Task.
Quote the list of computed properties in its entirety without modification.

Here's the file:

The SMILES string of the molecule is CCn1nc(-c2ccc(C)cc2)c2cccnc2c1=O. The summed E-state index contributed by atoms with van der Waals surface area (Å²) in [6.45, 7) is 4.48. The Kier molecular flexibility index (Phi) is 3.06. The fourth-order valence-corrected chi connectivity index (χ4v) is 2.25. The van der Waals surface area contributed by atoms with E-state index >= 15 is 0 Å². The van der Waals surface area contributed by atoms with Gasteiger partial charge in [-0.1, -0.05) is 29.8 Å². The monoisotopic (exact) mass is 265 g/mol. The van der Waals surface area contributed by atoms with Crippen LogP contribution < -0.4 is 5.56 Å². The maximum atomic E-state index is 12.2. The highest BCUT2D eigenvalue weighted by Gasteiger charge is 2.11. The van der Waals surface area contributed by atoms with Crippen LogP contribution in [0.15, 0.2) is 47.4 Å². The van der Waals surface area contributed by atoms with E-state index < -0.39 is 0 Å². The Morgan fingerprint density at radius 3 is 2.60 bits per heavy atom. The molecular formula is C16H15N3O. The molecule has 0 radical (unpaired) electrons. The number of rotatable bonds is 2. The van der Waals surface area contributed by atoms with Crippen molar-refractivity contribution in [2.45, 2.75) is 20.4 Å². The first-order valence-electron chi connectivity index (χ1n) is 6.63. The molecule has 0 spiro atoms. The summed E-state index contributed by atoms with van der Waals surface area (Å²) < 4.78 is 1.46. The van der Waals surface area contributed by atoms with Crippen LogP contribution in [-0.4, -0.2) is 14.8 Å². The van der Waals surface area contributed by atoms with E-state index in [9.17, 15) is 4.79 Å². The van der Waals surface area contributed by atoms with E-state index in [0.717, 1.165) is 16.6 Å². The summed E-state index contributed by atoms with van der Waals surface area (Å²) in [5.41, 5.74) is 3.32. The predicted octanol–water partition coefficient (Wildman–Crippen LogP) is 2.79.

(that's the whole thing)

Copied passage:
The SMILES string of the molecule is CCn1nc(-c2ccc(C)cc2)c2cccnc2c1=O. The summed E-state index contributed by atoms with van der Waals surface area (Å²) in [6.45, 7) is 4.48. The Kier molecular flexibility index (Phi) is 3.06. The fourth-order valence-corrected chi connectivity index (χ4v) is 2.25. The van der Waals surface area contributed by atoms with E-state index >= 15 is 0 Å². The van der Waals surface area contributed by atoms with Gasteiger partial charge in [-0.1, -0.05) is 29.8 Å². The monoisotopic (exact) mass is 265 g/mol. The van der Waals surface area contributed by atoms with Crippen LogP contribution < -0.4 is 5.56 Å². The maximum atomic E-state index is 12.2. The highest BCUT2D eigenvalue weighted by Gasteiger charge is 2.11. The van der Waals surface area contributed by atoms with Crippen LogP contribution in [0.15, 0.2) is 47.4 Å². The van der Waals surface area contributed by atoms with E-state index < -0.39 is 0 Å². The Morgan fingerprint density at radius 3 is 2.60 bits per heavy atom. The molecular formula is C16H15N3O. The molecule has 0 radical (unpaired) electrons. The number of rotatable bonds is 2. The van der Waals surface area contributed by atoms with Crippen molar-refractivity contribution in [2.45, 2.75) is 20.4 Å². The first-order valence-electron chi connectivity index (χ1n) is 6.63. The molecule has 0 spiro atoms. The summed E-state index contributed by atoms with van der Waals surface area (Å²) < 4.78 is 1.46. The van der Waals surface area contributed by atoms with Crippen LogP contribution in [-0.4, -0.2) is 14.8 Å². The van der Waals surface area contributed by atoms with E-state index in [9.17, 15) is 4.79 Å². The van der Waals surface area contributed by atoms with E-state index in [0.717, 1.165) is 16.6 Å². The summed E-state index contributed by atoms with van der Waals surface area (Å²) in [5.41, 5.74) is 3.32. The predicted octanol–water partition coefficient (Wildman–Crippen LogP) is 2.79.